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Inside a Georgia elementary school working to build a culture of success

Kids filled the auditorium at D.H. Stanton Elementary School last Friday, singing and dancing – and not, it was obvious, just because their teachers told them to sing and dance.


From pre-kindergarten on up, students were singing the way only kids can sing: Heads tipped back, eyes wide, on the border between a song and a shout.


And the lyrics were anything but shallow. The songs that floated through the auditorium on Friday focused on proactivity, on accountability, on positivity and leadership and success – and they opened a window for visitors to see how things are changing at D.H. Stanton.460.jpg

The Atlanta elementary school is one of several in Georgia using “The Leader in Me,” an innovative model based on Stephen Covey’s “Seven Habits of Highly Effective People,” to build a culture of excitement around leadership and responsibility. On Friday, students showcased what they’d learned at a school-wide Leadership Rally attended by parents, community members, State Representative Margaret Kaiser, and State School Superintendent Dr. John Barge.


“We invited you here today to see how ‘The Leader in Me’ has been slowly changing the culture of our school,” Dr. Clara Taylor, the school’s principal, told guests. “This is a school where we’re raising happy leaders – happy leaders for the 21st century.”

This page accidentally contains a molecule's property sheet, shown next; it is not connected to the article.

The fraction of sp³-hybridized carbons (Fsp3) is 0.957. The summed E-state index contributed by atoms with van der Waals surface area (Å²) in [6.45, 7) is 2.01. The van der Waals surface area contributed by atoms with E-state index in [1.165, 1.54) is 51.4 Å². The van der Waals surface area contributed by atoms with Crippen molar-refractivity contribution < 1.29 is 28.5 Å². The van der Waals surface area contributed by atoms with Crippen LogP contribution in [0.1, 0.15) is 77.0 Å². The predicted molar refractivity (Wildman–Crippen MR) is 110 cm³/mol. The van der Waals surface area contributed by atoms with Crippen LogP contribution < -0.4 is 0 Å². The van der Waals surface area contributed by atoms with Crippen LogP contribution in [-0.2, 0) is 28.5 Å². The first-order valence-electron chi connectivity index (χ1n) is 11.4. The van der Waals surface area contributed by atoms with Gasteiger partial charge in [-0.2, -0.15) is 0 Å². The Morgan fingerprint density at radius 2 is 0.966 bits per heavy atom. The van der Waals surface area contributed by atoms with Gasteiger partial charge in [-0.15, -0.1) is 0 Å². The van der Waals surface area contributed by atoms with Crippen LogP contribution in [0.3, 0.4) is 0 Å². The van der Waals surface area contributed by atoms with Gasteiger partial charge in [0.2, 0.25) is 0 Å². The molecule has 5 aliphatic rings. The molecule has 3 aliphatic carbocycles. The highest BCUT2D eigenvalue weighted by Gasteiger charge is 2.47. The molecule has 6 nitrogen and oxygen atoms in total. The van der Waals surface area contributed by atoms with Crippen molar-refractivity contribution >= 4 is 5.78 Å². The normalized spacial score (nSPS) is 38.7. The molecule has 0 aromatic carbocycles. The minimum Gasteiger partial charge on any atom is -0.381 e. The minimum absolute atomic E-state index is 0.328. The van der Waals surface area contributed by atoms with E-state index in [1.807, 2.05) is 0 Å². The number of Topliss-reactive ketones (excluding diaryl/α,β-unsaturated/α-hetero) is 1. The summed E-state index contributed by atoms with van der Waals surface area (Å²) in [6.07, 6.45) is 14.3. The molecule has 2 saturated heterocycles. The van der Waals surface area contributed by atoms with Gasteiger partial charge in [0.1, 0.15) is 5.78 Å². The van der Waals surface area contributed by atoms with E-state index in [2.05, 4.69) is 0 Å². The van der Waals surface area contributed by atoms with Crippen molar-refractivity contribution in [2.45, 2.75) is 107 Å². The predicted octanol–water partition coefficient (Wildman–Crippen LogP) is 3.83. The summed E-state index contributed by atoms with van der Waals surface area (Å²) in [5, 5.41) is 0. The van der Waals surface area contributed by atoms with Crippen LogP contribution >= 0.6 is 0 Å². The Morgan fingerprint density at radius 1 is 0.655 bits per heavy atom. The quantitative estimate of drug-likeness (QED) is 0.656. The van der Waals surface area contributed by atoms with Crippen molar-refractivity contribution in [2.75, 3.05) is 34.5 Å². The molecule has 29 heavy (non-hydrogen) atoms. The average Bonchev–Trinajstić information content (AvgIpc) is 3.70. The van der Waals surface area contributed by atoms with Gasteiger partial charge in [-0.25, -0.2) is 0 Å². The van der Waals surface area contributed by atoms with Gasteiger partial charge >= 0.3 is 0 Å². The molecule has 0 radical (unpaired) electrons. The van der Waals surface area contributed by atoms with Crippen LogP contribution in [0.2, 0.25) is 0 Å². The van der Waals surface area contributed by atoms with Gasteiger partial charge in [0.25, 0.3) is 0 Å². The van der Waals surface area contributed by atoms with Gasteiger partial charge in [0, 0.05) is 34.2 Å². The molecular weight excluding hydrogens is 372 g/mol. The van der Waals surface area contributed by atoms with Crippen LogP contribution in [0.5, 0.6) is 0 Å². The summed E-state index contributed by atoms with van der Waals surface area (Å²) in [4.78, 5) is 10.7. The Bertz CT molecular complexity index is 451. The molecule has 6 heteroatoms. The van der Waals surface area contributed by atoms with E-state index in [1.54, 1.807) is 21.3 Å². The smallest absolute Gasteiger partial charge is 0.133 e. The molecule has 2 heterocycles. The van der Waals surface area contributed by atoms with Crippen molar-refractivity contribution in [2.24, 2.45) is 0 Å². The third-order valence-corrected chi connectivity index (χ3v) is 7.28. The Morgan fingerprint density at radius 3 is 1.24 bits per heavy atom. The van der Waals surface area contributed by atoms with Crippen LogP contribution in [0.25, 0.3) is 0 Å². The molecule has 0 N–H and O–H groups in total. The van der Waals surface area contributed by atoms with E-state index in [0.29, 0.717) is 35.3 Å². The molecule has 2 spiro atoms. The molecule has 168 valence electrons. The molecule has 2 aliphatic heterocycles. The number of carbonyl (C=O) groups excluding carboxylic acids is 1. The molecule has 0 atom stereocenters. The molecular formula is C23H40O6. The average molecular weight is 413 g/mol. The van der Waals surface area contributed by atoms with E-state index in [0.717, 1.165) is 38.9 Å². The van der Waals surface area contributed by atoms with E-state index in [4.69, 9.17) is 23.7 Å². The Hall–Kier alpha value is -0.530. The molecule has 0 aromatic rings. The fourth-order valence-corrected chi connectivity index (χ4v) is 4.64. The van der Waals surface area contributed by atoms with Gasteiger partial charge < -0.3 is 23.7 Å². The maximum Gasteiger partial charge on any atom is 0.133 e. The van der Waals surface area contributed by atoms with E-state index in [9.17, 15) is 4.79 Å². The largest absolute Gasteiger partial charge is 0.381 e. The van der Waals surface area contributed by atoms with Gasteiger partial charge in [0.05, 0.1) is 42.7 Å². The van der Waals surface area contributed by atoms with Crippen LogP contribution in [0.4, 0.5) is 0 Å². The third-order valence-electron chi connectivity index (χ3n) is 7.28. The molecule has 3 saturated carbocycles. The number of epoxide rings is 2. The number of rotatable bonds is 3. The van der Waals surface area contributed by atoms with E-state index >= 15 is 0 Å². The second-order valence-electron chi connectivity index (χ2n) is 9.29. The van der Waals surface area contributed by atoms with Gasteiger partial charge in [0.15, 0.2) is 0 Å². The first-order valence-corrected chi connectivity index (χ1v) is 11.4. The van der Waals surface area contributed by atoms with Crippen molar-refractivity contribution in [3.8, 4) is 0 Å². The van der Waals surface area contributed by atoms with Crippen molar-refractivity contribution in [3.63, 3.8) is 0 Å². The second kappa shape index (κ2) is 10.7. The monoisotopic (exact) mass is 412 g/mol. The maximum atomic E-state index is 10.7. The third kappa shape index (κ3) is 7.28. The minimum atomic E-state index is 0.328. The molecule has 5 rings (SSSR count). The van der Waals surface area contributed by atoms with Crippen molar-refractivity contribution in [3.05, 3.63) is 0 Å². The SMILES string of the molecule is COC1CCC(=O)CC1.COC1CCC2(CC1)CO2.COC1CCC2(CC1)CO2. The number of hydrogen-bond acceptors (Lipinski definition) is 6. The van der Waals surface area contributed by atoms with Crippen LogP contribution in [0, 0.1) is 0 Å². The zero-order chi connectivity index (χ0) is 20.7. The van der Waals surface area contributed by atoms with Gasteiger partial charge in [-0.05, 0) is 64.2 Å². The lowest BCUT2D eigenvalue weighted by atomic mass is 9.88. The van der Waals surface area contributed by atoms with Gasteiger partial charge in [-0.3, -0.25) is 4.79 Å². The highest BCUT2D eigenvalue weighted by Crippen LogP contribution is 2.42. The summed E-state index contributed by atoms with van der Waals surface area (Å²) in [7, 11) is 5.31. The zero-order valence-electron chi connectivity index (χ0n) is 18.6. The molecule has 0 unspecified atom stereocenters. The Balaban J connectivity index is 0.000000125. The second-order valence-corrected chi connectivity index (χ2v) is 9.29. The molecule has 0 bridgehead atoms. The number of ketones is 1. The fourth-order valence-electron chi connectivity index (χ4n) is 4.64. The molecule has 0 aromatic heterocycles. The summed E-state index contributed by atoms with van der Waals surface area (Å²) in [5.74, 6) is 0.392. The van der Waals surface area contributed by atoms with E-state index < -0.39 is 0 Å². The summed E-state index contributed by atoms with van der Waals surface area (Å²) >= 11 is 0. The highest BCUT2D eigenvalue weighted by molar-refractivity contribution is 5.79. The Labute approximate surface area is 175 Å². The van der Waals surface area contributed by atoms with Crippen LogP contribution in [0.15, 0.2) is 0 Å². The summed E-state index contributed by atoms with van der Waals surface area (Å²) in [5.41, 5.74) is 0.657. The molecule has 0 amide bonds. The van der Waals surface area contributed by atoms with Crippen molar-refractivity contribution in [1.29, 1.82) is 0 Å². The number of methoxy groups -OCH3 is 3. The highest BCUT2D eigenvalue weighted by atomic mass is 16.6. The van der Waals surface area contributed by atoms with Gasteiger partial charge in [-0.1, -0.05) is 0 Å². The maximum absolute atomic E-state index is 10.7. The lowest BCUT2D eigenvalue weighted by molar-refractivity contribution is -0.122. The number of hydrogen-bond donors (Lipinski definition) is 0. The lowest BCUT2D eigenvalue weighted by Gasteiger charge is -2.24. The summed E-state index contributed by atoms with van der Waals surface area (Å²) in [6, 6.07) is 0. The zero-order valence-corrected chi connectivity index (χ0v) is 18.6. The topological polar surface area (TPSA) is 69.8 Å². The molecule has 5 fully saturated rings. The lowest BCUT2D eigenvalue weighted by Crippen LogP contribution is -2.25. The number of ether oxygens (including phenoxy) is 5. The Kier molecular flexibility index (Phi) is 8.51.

The seven habits of highly successful people, pioneered by educator Stephen Covey in the late 1980s, are a set of common-sense principles designed to develop leadership skills: Be proactive; begin with the end in mind; put first things first; think win-win; seek first to understand, then to be understood; synergize, and sharpen the saw.


On Friday, students described those principles in the simple cadences of kids – words they can understand and incorporate and blend into their lives, words that have been built into the pattern of their school days. They’ve become a part of instruction at every grade level, in every classroom.


D.H. Stanton is also a dual immersion school, so if you make a visit, you may hear kids talking about synergy and saw-sharpening in near-fluent Spanish. (In fact, you’ll hear plenty of Spanish, even when students aren’t being instructed to speak the language. On Friday, after one student said he was six years old, a classmate whipped his head around and said, with sharp astonishment and with the smoothly blended language of the almost-bilingual, “I thought you were cinco!”)


At Friday’s assembly, after providing a brief summary of what a state superintendent does and before granting an interview to a pair of intrepid first-grade reporters, Dr. Barge told students the seven habits were exactly the type of skills they needed to be learning.


“It doesn’t matter what job you do when you grow up,” he told them. “If you have leadership skills, you will be successful, regardless of the path you decide to go.”​